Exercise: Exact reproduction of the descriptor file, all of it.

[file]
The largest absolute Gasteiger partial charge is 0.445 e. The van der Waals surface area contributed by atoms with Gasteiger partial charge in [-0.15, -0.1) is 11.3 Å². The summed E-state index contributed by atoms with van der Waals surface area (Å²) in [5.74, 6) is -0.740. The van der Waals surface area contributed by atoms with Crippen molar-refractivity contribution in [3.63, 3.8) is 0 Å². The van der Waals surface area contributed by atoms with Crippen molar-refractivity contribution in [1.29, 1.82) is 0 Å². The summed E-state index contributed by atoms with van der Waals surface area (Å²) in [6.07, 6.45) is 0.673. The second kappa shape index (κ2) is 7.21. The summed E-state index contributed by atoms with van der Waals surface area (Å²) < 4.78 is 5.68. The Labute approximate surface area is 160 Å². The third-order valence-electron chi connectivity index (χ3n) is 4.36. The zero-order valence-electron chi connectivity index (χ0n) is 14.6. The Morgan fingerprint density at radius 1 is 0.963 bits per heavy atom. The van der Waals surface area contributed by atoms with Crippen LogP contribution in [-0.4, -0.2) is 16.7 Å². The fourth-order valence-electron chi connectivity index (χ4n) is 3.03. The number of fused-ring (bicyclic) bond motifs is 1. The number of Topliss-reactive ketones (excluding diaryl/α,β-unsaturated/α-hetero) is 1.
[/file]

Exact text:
The largest absolute Gasteiger partial charge is 0.445 e. The van der Waals surface area contributed by atoms with Gasteiger partial charge in [-0.15, -0.1) is 11.3 Å². The summed E-state index contributed by atoms with van der Waals surface area (Å²) in [5.74, 6) is -0.740. The van der Waals surface area contributed by atoms with Crippen molar-refractivity contribution in [3.63, 3.8) is 0 Å². The van der Waals surface area contributed by atoms with Crippen molar-refractivity contribution in [1.29, 1.82) is 0 Å². The summed E-state index contributed by atoms with van der Waals surface area (Å²) in [6.07, 6.45) is 0.673. The second kappa shape index (κ2) is 7.21. The summed E-state index contributed by atoms with van der Waals surface area (Å²) < 4.78 is 5.68. The Labute approximate surface area is 160 Å². The third-order valence-electron chi connectivity index (χ3n) is 4.36. The zero-order valence-electron chi connectivity index (χ0n) is 14.6. The Morgan fingerprint density at radius 1 is 0.963 bits per heavy atom. The van der Waals surface area contributed by atoms with Crippen LogP contribution in [-0.4, -0.2) is 16.7 Å². The fourth-order valence-electron chi connectivity index (χ4n) is 3.03. The number of fused-ring (bicyclic) bond motifs is 1. The number of Topliss-reactive ketones (excluding diaryl/α,β-unsaturated/α-hetero) is 1.